I know lots of folks who jump on their Christmas decorations the day after Thanksgiving (or sooner!), but I always wait until December 1. Maybe because it’s my birthday. And even then, I start slow, with a few outside decorations, maybe the nativity. I gradually add decor around the house and finally get the tree up a week to ten days out from December 25. But this year, I have a new idea about decorating for the season. My pastor gave me the idea during yesterday’s sermon. What if we added a new kind of decorations this holiday season? What if, in addition to the greenery, tinsel, and lights, we decorated our lives with love? How does that work? I’m glad you asked. Here are ten ways to decorate with love this December: Send an actual, physical Christmas card that you WRITE in to special people in your life. Real mail is getting scarcer than hen’s teeth these days. And mail with a handwritten, heartfelt note is the unicorn of the postal system. Be sure to sign your card with LOVE. Now send an actual, physical Christmas card to someone you only know a little. Maybe someone who might not get many cards. Write them a sweet note, too. Say something nice to someone you don’t know. Maybe it’s a mom in the grocery store trying to shop with kids–tell her how cute her little ones are. Tell the clerk […]

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Appalachian Thursday – Deer Season

It’s almost holiday time in West Virginia. Oh, sure, there’s Thanksgiving and Christmas, but the REAL festivities begin on Monday. The first day of deer season. Many schools are out all week because, well, no one would come if they were open. Teachers, students, staff–they’re all out “celebrating” deer season. So how does one celebrate? If you’re a hunter, it’s obvious. You go hunting. But what about non-hunters? That was always me. I know plenty of women who enjoy hunting, but I don’t happen to be one. Even so, the week was a fun time for me growing up. First, we were out of school. Second, there was plenty of company. Friends and family would come to the farm to hunt, eat, nap, and tell tall tales. Which meant we got to indulge in junk food, questionable conversation, and interesting schedules. And when everyone else was out hunting, I got to curl up in a cozy chair and READ! One friend of Dad’s worked for Lays and would bring us an entire case of potato chips. We NEVER got potato chips. Hunters eat packaged cookies, processed lunch meats, soda–it’s kid heaven. There’d be a fire in the fireplace, funny stories we didn’t always understand, early mornings, and as soon as someone got a deer–venison tenderloin seared in butter. Here’s one of my favorite deer season recipes. My dad is the master of this one. Mmmm, I could eat a plate […]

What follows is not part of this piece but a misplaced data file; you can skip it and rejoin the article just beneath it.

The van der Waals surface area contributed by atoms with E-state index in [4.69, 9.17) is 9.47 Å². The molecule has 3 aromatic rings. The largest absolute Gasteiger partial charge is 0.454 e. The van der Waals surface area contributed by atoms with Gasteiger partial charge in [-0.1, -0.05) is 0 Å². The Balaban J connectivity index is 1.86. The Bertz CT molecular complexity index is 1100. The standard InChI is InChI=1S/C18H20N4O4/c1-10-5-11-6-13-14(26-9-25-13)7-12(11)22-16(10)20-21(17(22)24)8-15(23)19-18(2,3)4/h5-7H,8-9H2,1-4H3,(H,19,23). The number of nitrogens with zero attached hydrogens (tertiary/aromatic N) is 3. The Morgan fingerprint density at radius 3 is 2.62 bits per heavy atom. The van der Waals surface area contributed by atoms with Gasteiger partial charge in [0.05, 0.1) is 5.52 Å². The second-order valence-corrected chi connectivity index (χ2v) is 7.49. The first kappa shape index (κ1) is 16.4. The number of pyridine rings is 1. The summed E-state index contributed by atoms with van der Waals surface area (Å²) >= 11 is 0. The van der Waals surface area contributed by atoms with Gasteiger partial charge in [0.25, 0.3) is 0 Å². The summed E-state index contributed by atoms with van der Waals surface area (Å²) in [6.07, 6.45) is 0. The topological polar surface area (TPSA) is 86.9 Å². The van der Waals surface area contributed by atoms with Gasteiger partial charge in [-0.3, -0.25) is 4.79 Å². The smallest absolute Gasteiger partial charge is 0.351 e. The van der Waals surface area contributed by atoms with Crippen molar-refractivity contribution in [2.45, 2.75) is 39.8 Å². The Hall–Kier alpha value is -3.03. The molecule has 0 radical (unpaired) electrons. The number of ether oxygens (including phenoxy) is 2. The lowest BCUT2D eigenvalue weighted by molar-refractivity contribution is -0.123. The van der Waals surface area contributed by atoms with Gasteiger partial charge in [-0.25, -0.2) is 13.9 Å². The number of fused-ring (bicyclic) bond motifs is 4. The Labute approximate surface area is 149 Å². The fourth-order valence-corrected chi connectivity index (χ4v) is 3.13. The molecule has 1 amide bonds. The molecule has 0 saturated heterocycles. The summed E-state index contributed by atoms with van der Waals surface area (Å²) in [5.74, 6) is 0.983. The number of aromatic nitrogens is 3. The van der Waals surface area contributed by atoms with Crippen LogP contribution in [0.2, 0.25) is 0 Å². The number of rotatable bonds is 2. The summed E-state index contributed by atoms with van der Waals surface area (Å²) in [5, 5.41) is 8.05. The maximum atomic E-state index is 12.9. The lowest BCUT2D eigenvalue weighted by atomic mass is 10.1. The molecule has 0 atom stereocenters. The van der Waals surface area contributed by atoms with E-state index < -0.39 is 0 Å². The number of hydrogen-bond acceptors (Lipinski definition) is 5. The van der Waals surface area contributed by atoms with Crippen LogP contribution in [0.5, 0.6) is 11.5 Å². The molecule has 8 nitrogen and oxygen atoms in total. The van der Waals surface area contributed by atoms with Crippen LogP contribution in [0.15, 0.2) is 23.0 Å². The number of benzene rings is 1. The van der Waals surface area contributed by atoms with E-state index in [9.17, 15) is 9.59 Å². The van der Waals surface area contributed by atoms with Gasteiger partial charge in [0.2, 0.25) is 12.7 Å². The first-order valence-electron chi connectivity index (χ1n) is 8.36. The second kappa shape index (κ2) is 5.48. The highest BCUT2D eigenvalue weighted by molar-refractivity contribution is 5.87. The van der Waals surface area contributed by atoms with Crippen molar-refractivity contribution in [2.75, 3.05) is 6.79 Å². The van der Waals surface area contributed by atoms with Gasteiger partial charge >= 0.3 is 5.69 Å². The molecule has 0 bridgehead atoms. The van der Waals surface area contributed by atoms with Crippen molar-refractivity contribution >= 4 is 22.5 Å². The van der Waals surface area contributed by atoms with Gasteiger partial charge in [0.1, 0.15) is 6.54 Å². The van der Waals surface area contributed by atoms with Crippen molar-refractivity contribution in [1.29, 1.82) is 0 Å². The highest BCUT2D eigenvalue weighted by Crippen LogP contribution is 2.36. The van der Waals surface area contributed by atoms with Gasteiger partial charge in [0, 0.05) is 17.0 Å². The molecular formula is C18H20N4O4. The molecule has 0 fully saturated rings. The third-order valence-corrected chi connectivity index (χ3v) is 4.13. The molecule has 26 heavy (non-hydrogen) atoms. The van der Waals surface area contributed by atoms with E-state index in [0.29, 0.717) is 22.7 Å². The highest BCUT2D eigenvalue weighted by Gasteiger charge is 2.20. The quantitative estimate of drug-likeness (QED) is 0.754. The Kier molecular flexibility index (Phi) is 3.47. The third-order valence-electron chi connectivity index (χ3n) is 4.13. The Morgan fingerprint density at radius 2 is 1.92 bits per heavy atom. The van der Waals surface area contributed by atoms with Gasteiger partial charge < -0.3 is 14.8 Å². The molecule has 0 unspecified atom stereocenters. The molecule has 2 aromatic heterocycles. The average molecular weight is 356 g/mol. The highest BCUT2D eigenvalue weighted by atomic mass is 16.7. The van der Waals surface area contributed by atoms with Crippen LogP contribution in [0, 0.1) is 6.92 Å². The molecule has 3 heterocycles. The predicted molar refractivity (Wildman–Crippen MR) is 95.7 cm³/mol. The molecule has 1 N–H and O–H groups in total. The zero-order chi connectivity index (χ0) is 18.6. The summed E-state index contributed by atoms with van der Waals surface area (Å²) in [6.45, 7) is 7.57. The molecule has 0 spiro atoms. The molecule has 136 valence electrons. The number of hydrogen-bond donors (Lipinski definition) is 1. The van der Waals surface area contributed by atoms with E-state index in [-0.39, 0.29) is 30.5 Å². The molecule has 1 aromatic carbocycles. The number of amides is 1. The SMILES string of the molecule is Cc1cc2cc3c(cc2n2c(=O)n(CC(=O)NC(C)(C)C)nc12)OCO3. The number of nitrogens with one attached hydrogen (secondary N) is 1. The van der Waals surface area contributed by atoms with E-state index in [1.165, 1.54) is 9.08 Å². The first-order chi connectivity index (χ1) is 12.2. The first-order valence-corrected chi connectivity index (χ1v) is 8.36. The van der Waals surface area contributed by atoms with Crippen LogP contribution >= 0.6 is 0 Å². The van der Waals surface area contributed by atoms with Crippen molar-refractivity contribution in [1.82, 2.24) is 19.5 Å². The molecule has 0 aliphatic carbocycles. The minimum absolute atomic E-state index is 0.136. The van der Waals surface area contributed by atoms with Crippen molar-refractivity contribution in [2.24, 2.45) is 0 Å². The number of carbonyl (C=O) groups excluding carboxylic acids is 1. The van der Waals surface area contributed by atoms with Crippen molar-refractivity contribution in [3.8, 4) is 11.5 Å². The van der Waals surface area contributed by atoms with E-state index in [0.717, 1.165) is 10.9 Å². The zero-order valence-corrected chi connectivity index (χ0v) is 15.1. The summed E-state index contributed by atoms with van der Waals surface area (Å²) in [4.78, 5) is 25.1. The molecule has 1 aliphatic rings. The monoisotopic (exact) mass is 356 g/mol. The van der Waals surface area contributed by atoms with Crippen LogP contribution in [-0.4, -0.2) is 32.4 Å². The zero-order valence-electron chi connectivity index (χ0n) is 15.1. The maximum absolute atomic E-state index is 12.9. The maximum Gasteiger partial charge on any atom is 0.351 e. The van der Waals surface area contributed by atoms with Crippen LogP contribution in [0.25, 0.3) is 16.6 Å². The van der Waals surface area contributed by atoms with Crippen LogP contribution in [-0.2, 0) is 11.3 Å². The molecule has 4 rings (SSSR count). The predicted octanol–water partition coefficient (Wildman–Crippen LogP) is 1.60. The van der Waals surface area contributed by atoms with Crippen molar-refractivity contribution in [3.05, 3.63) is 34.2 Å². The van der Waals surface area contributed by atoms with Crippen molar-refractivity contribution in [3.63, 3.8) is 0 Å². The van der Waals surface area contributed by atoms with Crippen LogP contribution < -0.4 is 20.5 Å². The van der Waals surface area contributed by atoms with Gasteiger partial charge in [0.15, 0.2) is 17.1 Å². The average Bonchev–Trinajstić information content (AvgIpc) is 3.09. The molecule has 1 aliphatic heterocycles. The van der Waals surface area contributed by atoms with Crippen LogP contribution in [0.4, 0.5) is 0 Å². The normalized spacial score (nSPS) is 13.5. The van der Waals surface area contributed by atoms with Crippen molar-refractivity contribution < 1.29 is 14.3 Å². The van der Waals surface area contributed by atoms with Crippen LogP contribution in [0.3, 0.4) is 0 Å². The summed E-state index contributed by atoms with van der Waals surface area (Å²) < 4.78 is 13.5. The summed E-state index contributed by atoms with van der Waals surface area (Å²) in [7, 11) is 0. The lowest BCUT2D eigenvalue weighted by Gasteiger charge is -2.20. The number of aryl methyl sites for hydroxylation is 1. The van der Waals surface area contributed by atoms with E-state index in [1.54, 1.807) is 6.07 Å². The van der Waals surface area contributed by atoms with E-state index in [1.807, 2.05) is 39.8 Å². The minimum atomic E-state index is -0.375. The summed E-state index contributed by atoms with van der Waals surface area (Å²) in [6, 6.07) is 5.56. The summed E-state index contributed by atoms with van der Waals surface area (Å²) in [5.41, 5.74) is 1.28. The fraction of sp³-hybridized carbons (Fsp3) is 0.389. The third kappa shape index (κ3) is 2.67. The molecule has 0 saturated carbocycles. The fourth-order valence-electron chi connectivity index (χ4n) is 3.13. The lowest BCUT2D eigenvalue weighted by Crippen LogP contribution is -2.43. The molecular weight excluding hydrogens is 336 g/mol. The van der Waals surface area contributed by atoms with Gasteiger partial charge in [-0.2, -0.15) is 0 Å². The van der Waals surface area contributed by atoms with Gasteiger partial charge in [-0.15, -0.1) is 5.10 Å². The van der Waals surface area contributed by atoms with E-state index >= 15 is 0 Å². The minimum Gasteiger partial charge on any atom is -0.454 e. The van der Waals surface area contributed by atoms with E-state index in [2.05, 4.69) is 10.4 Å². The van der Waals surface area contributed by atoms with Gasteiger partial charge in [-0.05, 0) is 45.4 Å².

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Halloween in the Hills

I LOVED Halloween when I was a kid. I’m still pretty fond of it even today. But when I was little it was all about playing dress up and eating candy. I was one of those little girls who wanted to be something pretty. An angel, a princess–something pink and sparkly. And Mom was a whiz at making gorgeous costumes. Although I’m still a little annoyed about having to wear a turtleneck under my princess dress (see photo–that’s just not right!). Never mind that it was 40 degrees. I could have toughed it out. But trick-or-treating was different when you lived in the hills of West Virginia. There was no running around subdivisions or shopping malls collecting candy. We piled into the car (angel wings rated the front seat) and drove from house to house. And we knew everyone we visited. Shoot, we were related to most of them. Aunt Dorothy had homemade caramel apples and popcorn balls, Aunt Bess had full-sized candy bars, Grandma had little piles of candy arranged on a TV tray near the door, Floyd had Reese’s Peanut Butter Cups (hands off, Dad!). And at each stop–especially when we had masks on–there was a great to-do about guessing who we were. When my dad was a kid growing up in the mountains of WV, that was a BIG part of Halloween. You actually tried to disguise yourself so that friends and neighbors couldn’t recognize you. And there […]